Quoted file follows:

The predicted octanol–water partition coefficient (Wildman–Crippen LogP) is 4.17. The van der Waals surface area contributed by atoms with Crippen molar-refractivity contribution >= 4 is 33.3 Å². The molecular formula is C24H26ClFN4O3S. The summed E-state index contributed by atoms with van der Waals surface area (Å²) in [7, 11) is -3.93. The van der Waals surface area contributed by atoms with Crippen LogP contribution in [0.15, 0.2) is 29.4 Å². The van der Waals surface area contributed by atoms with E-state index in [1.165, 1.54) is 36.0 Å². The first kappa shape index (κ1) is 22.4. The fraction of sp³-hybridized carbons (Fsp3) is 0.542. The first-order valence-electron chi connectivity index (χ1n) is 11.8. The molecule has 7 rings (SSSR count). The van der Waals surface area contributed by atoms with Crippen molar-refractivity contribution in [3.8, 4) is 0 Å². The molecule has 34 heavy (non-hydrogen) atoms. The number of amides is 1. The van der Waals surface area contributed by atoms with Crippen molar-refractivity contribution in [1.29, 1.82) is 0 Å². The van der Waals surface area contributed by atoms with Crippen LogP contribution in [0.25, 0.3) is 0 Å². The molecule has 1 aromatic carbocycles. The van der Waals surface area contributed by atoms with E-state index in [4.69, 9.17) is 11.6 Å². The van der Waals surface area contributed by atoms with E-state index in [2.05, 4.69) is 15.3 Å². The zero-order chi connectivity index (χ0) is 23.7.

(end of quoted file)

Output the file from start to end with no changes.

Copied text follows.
The predicted octanol–water partition coefficient (Wildman–Crippen LogP) is 4.17. The van der Waals surface area contributed by atoms with Crippen molar-refractivity contribution >= 4 is 33.3 Å². The molecular formula is C24H26ClFN4O3S. The summed E-state index contributed by atoms with van der Waals surface area (Å²) in [7, 11) is -3.93. The van der Waals surface area contributed by atoms with Crippen LogP contribution in [0.15, 0.2) is 29.4 Å². The van der Waals surface area contributed by atoms with E-state index in [1.165, 1.54) is 36.0 Å². The first kappa shape index (κ1) is 22.4. The fraction of sp³-hybridized carbons (Fsp3) is 0.542. The first-order valence-electron chi connectivity index (χ1n) is 11.8. The molecule has 7 rings (SSSR count). The van der Waals surface area contributed by atoms with Crippen molar-refractivity contribution in [3.8, 4) is 0 Å². The molecule has 34 heavy (non-hydrogen) atoms. The number of amides is 1. The van der Waals surface area contributed by atoms with Crippen molar-refractivity contribution in [1.29, 1.82) is 0 Å². The van der Waals surface area contributed by atoms with Crippen LogP contribution in [0.25, 0.3) is 0 Å². The molecule has 1 aromatic carbocycles. The van der Waals surface area contributed by atoms with E-state index in [4.69, 9.17) is 11.6 Å². The van der Waals surface area contributed by atoms with E-state index in [2.05, 4.69) is 15.3 Å². The zero-order chi connectivity index (χ0) is 23.7.